Ben Nadel
On User Experience (UX) Design, JavaScript, ColdFusion, Node.js, Life, and Love.
I am the chief technical officer at InVision App, Inc - a prototyping and collaboration platform for designers, built by designers. I also rock out in JavaScript and ColdFusion 24x7.
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Ben Nadel at cf.Objective() 2012 (Minneapolis, MN) with: Matt Graf

CorMVC - My jQuery-Powered Model-View-Controller (MVC) Framework

By Ben Nadel on

A while back, I gave a presentation entitled, Building Single-Page Applications Using jQuery And ColdFusion (Video Presentation). For this presentation, I created a very small, jQuery-powered model-view-controller (MVC) framework to aide in the development of my demo application. I built this framework from scratch because I felt, at the time, that the existing jQuery frameworks were either way too complicated for me to understand or, required technologies (ie. Ruby on Rails) that I did not have on my server. I liked where my framework was going and I decided that I needed to break it out into its own project space in order for me to be able to continue thinking about it effectively.

corMVC - jQuery-powered Model-View-Controller Framework. 

And so, this weekend, I extracted my jQuery MVC framework from my previous presentation, dubbed it "corMVC", gave it its own project page, and built a little sample web application to demonstrate its use. CorMVC stands for, "Client-Only-Required Model-View-Controller," and is designed to be an extract-and-run learning tool for those who want to start building more complex applications. It does not presuppose any server-side technology and requires no more than a web browser to experiment with. If you want to see it in action, check out the online demo application, or watch the following video:

Video Demo Of corMVC - My jQuery-Powered Model-View-Controller Framework. 

Building frameworks in jQuery (or any other language for that matter) is very new to me; I don't claim to be any good at it. In fact, when I started looking into jQuery-based frameworks, I had no intention of creating my own. As I stated above, when I started to do my research, however, I quickly encountered two major problems with what was available:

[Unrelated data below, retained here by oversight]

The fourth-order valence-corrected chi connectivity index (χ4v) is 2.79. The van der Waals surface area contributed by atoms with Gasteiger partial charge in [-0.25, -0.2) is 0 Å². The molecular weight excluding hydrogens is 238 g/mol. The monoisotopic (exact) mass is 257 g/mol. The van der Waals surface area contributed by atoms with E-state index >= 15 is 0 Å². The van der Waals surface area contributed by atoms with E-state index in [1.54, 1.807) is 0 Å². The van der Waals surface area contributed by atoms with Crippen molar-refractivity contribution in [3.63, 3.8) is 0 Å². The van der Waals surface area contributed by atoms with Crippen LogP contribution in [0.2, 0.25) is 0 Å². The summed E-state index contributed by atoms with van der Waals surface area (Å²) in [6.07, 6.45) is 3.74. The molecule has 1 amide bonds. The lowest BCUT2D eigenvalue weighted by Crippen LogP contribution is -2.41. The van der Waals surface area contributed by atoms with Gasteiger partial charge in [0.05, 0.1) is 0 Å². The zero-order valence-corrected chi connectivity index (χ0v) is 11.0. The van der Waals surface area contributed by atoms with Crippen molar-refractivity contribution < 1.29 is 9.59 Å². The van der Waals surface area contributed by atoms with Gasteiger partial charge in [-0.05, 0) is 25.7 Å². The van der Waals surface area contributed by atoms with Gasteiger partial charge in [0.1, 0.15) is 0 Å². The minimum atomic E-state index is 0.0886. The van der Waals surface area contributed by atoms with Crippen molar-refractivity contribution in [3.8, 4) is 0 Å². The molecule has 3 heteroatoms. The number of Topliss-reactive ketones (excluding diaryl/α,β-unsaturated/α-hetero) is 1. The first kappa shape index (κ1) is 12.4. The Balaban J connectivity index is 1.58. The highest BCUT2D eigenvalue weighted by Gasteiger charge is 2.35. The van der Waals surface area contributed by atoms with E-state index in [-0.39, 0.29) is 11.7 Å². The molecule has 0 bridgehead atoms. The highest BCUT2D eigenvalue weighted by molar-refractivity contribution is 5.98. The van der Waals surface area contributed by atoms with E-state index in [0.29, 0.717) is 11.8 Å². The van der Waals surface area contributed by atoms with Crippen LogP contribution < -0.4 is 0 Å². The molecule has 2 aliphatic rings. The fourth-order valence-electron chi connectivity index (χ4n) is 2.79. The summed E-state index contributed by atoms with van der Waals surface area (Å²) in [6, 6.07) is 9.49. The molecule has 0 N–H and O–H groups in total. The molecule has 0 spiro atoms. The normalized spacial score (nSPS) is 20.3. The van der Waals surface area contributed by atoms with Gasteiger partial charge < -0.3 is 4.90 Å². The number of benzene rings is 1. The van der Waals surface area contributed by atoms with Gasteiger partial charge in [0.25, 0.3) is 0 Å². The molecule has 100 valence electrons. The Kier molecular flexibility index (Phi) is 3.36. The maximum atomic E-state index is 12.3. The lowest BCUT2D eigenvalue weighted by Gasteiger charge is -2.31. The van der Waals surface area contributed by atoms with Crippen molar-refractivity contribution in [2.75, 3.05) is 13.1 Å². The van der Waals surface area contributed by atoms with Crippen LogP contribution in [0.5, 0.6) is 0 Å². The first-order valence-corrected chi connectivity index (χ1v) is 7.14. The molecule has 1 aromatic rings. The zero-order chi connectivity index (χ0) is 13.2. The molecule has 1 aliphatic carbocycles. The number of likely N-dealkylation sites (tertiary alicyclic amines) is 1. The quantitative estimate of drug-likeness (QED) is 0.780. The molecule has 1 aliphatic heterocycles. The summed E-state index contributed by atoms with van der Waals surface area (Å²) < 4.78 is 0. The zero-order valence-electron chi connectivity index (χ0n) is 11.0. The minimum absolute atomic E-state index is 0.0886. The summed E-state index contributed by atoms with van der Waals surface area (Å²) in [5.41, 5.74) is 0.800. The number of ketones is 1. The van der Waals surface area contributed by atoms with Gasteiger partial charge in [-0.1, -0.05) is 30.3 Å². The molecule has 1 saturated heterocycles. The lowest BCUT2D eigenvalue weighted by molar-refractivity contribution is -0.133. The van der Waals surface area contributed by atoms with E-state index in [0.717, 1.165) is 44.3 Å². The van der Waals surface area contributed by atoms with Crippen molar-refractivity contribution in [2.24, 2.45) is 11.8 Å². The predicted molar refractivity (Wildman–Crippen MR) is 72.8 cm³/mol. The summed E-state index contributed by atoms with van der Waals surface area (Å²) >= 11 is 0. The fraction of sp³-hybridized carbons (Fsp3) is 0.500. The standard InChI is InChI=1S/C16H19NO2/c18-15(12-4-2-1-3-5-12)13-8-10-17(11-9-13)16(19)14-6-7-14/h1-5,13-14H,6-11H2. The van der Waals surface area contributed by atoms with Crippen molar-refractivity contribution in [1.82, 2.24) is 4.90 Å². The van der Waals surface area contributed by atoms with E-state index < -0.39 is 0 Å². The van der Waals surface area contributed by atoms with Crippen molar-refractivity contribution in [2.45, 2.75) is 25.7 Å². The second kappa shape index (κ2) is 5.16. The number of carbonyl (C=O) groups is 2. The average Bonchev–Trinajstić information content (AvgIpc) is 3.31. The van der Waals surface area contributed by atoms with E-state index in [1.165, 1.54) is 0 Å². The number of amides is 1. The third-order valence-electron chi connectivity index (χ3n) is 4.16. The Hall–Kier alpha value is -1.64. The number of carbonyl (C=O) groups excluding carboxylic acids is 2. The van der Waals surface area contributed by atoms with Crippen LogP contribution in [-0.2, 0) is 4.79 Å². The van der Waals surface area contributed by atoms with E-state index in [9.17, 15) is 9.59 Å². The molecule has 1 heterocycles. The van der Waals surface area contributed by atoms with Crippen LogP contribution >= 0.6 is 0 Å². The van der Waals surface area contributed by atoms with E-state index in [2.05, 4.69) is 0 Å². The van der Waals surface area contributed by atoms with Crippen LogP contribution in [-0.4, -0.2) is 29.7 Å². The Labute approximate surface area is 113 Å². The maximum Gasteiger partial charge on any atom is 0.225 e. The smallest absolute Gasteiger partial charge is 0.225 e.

1. Most examples were so small that I could not see how they might be applied to the kind of software I build.
  2. Most frameworks were enormous and required command line utilities and some additional server-side technology (like Ruby On Rails) just to experiment with.

I didn't even know how to begin learning. So, rather than wade through what was available, I decided to try and create something from scratch. What I came up with is corMVC. The philosophies that I put into the corMVC framework are those that were hopefully a remedy to the problems I encountered above:

  • A large sample application. The whole demo site (including the contacts section) runs off of corMVC as a single-page application.
  • No server required. The demo application does not require any additional server-side technologies. If you have a web browser, you can download and run this application immediately.
  • No building required. This framework does not require you to build the application using scaffolding or any other command-line executables. You just download it and open it up in a browser.
  • Small Framework. This framework is very small (and excessively commented). It doesn't do anything more than it is supposed to.

While I want to keep the corMVC framework as small as possible, I am sure that as I begin to more fully understand the various needs of single-page applications, the framework will have to evolve as necessary. In the end though, I want the corMVC framework to be an aide and not a constraint - affording the programmer the freedom to pile their own jQuery magic on top of this foundation.

Reader Comments


MVC as a concept, I completely get. MVC as a practice, I'm definitely new to. And, even more so when it comes to client-MVC practice. This project is, more than anything, a way to force *myself* to start thinking in that way.

Thanks Ben.

This is awesome!

This holiday break will give me a perfect time to play around with it.

Don't stop doing what you do.


Any feedback would be great. Right now, this is all just theory for me as I have never had to build a single-page app in production :)

@Adam, @Shaun,

Thanks guys.

Well done on the framework, I really like how things are structured. I actually picked it up from your presentation and use a modified version on a small project. In my case, I didn't really felt it necessary to use models and views on the client side, I preferred to just use my server model and spit out HTML via ajax, so I only kept the controller part, which to me was nice enough to justify using the framework. I may try models and views on future projects should I see the need though.